Joe Rogan screamed “The Machida Era has begun!” after Lyoto Machida crushed Rashad Evans at UFC 98. After Lyoto’s victory over Shogun Rua at 104, he should have yelled “The Machida Era has ended!”
It wasn’t the crash-and-burn kind of momentum halt that ended the reigns of Takanori Gomi or Matt Hughes, but it raised serious concerns with the UFC Light-Heavyweight champion. Be well aware they have nothing to do with his skills – the man is so good he wins even when he loses. The question now is one we never thought we’d have to ask: Has Lyoto Machida found his match?
We need to know the answer; Machida has to have an immediate rematch with Shogun. The only people that believe Lyoto won were the three judges and his dad. Fighters predicted a blowout by Machida, and were unsatisfied, like us fans, with the results. Shogun’s performance was so strong that even Dana White admitted he should have won the fight during the post-event press conference. The outcome of the fight had some serious impacts on each guy’s career – whether it was for better or worse.
The house of cards Lyoto built being the c-c-combo breaker for Thiago Silva and Rashad Evans’ undefeated streaks came tumbling down when he not only reverted back to his cautious, “evasive” style, but was finally on the receiving end of some real damage. People don’t see him as the untouchable Ka-rah-tay technician they believed him to be; now he’s a cat burglar after UFC 104.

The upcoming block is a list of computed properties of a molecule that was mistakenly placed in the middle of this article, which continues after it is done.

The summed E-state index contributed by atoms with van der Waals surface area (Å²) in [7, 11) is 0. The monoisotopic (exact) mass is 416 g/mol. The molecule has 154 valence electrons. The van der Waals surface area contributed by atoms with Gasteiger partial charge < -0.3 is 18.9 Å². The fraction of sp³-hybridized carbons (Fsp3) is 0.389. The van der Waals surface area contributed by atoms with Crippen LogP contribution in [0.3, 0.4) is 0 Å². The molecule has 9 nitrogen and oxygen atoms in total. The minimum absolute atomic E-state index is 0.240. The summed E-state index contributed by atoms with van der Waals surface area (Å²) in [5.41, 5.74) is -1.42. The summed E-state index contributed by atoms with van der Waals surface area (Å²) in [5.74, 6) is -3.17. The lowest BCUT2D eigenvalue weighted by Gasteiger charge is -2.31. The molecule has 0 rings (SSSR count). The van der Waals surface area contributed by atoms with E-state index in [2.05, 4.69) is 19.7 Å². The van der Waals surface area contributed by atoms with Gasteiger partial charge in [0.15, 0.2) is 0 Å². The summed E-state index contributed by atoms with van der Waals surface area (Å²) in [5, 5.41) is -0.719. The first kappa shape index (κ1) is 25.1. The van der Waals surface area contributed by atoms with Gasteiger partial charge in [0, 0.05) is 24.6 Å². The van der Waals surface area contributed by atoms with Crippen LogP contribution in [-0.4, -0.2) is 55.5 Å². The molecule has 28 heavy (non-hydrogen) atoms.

The ‘robbed’ Shogun Rua may have lost the battle, but he’s won the war. Nobody looks at him the same way after this fight. The general consensus is that he should be champion. He proved he can go into the deep water and do damage at a pace, unlike the Shogun of old who would fade after minutes of intense offense. Perhaps most important of all, he showed that Machida is not unbeatable.
Judges aside, there is no question about who the better fighter was that night – emphasis on the “that night”. And there is the hook for the rematch. Just like snowflakes, fights at the top level are never exactly the same. Anderson Silva straightened Machida’s technical shortcomings backstage before he even got into the shower, and you can bet Shogun is gonna re-watch the fight like it’s his honeymoon tape and filter out the less effective stuff for gameplan v2.
Rua will likely keep the core strategy of targeting the thighs and body of Lyoto Machida because of how effective it was. It’s almost as if he gradually worked his strikes up from the legs to the stomach to the face; eventually landing headshots by the end. The winner of the fight was ironically beaten up more than the loser (Take that correct usage, Alanis!). Sapping away the power and the gas of Machida allowed Shogun to hone his offense so much that the champion was suspended by the California State Athletic Commission for a lip laceration.
Although Kurt Pellegrino and Matt Hamill showed that a ripped face isn’t a big deal, the hand damage Lyoto suffered is going to be the traffic jam on the road to Rematchville. Dana White wanted to have the fight on January 2nd, and Shogun agreed to it, but Machida’s bone spurs require surgery that will prevent him from training until later that month.
An immediate rematch is still the plan according to everyone. Lyoto’s pride is hurt just as much as his body, and he probably wants a mulligan for the fight everyone puts an asterisk next to. Shogun ‘won’ the fight with his own skill and nothing else; he’s probably eager to get rounds 6-10 on soon before his confidence goes away. Whatever the case, we’ll either see justice be served or get the all clear to stop caring about all of this controversy.